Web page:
Autonomous Lander Vehicles (ALV) are designed to record time-lapse photographic images of marine life on the ocean floor down to depths of 6000 meters.Much is still unknown about organisms living at these extreme depths. ALV technology is proving valuable in gaining an understanding of the distributions, abundances, and lifestyles of deep-sea benthic organisms. The basic ALV is a metal frame that supports a host of scientific instruments to measure physical properties such as conductivity, temperature, depth, and current speed. It is deployed from the A-frame or crane of a ship to descend free-fall to the seafloor. With high-resolution photographic equipment, ALVs can autonomously record time-lapse images over a period from days to months. A newly developed ALV, the Deep Ocean Benthic Observer (DOBO) releases food bait every five days to attract and monitor benthic animals, particularly scavengers, which are important and poorly understood members of deep seafloor communities. Some ALVs use acoustic technology to record deep-sea sound instead of taking photographs. All Landers are positively buoyant, so that when they have completed their tasks, weights can be released by an acoustic command from a Research Vessel. The Autonomous Lander Vehicle then ascends to the ocean surface for recovery.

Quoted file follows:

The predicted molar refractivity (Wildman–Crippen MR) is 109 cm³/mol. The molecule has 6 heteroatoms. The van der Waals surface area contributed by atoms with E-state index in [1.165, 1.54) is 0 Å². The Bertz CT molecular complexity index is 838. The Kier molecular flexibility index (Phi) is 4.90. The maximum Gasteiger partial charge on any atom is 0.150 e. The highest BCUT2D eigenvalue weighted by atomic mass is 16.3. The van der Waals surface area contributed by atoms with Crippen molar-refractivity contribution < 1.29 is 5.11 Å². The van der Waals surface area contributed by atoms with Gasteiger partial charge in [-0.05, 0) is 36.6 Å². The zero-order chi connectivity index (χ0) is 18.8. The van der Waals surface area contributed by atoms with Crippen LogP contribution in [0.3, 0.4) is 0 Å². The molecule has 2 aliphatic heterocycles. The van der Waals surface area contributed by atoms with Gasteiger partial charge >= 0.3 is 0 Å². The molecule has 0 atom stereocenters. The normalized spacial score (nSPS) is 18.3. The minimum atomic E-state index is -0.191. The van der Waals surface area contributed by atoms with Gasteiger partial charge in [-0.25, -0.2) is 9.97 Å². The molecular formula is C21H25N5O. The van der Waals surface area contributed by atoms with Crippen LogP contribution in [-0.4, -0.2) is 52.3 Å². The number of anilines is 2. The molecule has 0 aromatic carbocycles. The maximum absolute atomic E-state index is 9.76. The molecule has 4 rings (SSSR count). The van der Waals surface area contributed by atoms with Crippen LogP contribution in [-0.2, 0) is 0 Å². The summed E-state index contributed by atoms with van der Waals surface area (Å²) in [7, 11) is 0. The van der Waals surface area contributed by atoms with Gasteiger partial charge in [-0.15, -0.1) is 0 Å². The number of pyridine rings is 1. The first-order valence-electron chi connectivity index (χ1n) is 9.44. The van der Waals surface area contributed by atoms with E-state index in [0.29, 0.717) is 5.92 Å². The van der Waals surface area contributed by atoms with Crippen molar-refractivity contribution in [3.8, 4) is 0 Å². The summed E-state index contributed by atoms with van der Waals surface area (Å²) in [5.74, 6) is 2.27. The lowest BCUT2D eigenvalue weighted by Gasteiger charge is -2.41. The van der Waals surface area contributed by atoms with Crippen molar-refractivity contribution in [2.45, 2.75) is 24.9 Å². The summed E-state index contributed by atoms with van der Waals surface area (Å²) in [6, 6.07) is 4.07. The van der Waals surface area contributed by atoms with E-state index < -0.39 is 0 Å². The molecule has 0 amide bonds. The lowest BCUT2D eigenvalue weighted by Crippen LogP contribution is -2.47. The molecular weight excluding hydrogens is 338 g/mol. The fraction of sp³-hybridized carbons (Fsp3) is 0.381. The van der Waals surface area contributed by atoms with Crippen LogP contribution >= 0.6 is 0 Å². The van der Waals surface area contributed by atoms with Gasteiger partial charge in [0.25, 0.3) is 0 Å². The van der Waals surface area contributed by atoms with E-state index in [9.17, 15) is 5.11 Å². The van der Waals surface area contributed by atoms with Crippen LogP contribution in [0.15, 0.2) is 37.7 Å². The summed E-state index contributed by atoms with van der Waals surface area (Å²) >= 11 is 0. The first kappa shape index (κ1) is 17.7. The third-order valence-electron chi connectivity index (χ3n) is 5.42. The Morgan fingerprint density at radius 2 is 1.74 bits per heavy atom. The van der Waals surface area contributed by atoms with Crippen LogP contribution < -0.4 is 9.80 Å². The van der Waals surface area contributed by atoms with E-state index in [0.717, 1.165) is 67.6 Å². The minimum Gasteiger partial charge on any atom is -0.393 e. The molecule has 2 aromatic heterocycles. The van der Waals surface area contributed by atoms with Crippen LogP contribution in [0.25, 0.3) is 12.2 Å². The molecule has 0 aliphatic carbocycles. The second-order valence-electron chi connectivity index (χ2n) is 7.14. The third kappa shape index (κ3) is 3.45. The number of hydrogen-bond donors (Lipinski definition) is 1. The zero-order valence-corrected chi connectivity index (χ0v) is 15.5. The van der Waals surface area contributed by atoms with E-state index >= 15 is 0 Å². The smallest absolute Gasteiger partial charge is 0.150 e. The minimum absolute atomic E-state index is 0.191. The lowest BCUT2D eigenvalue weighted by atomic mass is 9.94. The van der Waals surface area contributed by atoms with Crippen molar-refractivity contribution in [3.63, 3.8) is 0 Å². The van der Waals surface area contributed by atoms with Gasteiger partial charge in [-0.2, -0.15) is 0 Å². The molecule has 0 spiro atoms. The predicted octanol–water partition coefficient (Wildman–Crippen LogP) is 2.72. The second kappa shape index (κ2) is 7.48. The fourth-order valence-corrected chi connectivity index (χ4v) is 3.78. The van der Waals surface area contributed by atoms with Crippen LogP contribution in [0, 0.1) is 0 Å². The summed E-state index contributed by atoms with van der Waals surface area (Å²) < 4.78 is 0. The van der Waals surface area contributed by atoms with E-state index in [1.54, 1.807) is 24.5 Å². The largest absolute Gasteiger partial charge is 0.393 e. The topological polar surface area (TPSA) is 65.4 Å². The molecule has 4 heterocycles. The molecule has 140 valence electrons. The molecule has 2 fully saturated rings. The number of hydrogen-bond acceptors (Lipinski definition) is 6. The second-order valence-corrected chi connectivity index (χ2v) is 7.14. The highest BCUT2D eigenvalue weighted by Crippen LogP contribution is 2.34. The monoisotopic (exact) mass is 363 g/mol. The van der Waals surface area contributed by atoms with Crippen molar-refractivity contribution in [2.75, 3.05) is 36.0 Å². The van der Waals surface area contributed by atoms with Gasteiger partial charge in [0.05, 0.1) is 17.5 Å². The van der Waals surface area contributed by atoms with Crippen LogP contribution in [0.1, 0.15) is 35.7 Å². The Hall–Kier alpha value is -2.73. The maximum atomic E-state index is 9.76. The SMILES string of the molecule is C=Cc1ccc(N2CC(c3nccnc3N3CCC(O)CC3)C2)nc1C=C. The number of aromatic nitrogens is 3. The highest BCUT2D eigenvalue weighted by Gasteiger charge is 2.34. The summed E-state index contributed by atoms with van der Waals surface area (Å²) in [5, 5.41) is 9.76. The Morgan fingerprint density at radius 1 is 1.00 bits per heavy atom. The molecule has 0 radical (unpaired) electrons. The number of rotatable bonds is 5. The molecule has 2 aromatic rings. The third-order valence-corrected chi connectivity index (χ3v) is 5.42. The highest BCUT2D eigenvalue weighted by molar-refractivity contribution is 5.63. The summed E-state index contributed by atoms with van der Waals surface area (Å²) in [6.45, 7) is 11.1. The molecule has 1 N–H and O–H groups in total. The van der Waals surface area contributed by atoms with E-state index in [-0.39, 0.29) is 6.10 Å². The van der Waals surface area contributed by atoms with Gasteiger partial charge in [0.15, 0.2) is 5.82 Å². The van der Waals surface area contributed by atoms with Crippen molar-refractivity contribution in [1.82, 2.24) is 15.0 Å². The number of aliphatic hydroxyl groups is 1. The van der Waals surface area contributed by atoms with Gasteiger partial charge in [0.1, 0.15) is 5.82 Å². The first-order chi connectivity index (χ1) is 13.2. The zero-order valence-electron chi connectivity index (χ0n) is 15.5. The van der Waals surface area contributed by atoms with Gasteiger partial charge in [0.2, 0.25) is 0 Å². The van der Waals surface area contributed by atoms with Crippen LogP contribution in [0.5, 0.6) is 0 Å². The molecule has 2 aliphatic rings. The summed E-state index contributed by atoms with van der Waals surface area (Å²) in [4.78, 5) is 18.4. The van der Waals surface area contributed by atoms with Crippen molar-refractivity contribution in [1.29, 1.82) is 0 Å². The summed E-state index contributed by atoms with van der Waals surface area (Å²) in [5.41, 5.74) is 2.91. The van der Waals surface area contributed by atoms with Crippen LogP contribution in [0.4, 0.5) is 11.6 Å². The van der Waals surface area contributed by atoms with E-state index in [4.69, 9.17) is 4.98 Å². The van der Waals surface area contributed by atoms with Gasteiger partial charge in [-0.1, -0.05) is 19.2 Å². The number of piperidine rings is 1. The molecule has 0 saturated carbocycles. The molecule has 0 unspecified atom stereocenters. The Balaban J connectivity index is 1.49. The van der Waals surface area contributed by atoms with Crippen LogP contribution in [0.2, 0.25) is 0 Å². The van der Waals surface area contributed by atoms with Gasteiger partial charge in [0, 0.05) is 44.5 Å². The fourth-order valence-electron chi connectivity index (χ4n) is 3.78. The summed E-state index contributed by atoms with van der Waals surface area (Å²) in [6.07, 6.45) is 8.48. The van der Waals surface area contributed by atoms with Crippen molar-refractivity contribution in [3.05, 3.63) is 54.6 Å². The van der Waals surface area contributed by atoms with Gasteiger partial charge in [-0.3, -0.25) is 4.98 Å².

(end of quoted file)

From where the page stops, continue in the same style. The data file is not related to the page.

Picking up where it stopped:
The Deep Ocean Benthic Observer  (DOBO) investigates fish distribution and migration patterns in response to changing physical oceanographic conditions using a novel long-term periodic bait release system and time-lapse camera.
The Robust Biodiversity Lander (ROBIO ), an Autonomous Lander Vehicle used to conduct photographic surveys of biodiversity down to 6000m.